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Hydraulic Brakes 'stiffer' in warm weather?

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Hi all. I have a 2017 crf250r with 10 hrs on it.

i recently took it to the dealer where I bought it to have valves checked and adjusted. I could do it myself but really didn't feel like it. Without going off on a tangent, upon test riding it after the work was done, the mechanic laid my bike over in the parking lot. While they said it just scratched the front lever (and then replaced it), I knew right away the front brake was messed up. It was super touchy and actually had the front brake locked up a little even with no hand on the lever. I mentioned this to them and they took it back in, screwed around with stuff, and said it was fine. it still was way too touchy, super stiff and just wasn't right. By the time I turned around, he had the door shut and was out of sight (closing time)...now the integrity of the shop is a whole other issue (much more detail as to what happened), but I took the bike back the next day.  You know that nice solid feel of brakes when they're bled properly? Mine had been like that. Then after he dumped the bike, they were super tight (on and off), so much to the point that I couldn't even get the lever back on after taking it off to look for myself. 

They made it right In the end (said they flushed fluid, was hudrolocked) which I call bs on, but when I got it back it was back to normal. However, yesterday it was in the 90s here and it seemed like things stiffened back up again.not to the point that it had been, but definitely stiffer than when I had picked it back up.I checked it today and it seemed a little 'softer' and back to normal again with temps today back into the 70s. I never really thought of t before but would super hot days make that fluid expand and 'stiffen' the lever action up, or should I be taking it back saying it's still not right?

i want it like new, like it was when I took it in.  Wondering if I'm being too finicky or if this change in action (slight, not super drastic) is normal.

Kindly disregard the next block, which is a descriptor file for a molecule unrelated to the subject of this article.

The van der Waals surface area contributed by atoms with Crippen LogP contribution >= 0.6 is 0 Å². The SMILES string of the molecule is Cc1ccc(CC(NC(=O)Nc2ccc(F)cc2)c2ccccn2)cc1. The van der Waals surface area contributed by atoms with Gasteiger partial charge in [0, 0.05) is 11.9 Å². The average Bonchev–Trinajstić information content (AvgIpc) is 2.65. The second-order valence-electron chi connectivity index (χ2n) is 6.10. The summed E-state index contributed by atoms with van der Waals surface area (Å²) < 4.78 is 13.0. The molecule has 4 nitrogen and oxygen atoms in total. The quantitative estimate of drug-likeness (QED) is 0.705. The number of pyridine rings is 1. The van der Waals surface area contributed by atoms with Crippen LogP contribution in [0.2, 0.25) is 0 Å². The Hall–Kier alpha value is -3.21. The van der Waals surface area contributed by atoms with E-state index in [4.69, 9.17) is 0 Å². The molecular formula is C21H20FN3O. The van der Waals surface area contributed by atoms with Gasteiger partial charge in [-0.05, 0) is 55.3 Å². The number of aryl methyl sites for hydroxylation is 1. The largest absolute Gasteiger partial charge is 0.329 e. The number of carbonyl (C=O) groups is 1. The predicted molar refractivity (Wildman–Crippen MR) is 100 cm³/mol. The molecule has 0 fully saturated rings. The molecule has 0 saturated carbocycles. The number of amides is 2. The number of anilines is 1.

rob

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8 minutes ago, Rob Reffner said:

Hi all. I have a 2017 crf250r with 10 hrs on it.

i recently took it to the dealer where I bought it to have valves checked and adjusted. I could do it myself but really didn't feel like it. Without going off on a tangent, upon test riding it after the work was done, the mechanic laid my bike over in the parking lot. While they said it just scratched the front lever (and then replaced it), I knew right away the front brake was messed up. It was super touchy and actually had the front brake locked up a little even with no hand on the lever. I mentioned this to them and they took it back in, screwed around with stuff, and said it was fine. it still was way too touchy, super stiff and just wasn't right. By the time I turned around, he had the door shut and was out of sight (closing time)...now the integrity of the shop is a whole other issue (much more detail as to what happened), but I took the bike back the next day.  You know that nice solid feel of brakes when they're bled properly? Mine had been like that. Then after he dumped the bike, they were super tight (on and off), so much to the point that I couldn't even get the lever back on after taking it off to look for myself. 

They made it right In the end (said they flushed fluid, was hudrolocked) which I call bs on, but when I got it back it was back to normal. However, yesterday it was in the 90s here and it seemed like things stiffened back up again.not to the point that it had been, but definitely stiffer than when I had picked it back up.I checked it today and it seemed a little 'softer' and back to normal again with temps today back into the 70s. I never really thought of t before but would super hot days make that fluid expand and 'stiffen' the lever action up, or should I be taking it back saying it's still not right?

i want it like new, like it was when I took it in.  Wondering if I'm being too finicky or if this change in action (slight, not super drastic) is normal.

 

rob

Some dumbass "mechanic" laid your bike down in the fricking parking lot? Why the hell was he doing wheelies on a customer's bike. Demand a brand new master cylinder if you feel it isn't right.

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He did. He blamed it on me because I shine the tires (no no on road bikes, not on knobbies though, imo) but that's another story in and of itself!

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6 minutes ago, Rob Reffner said: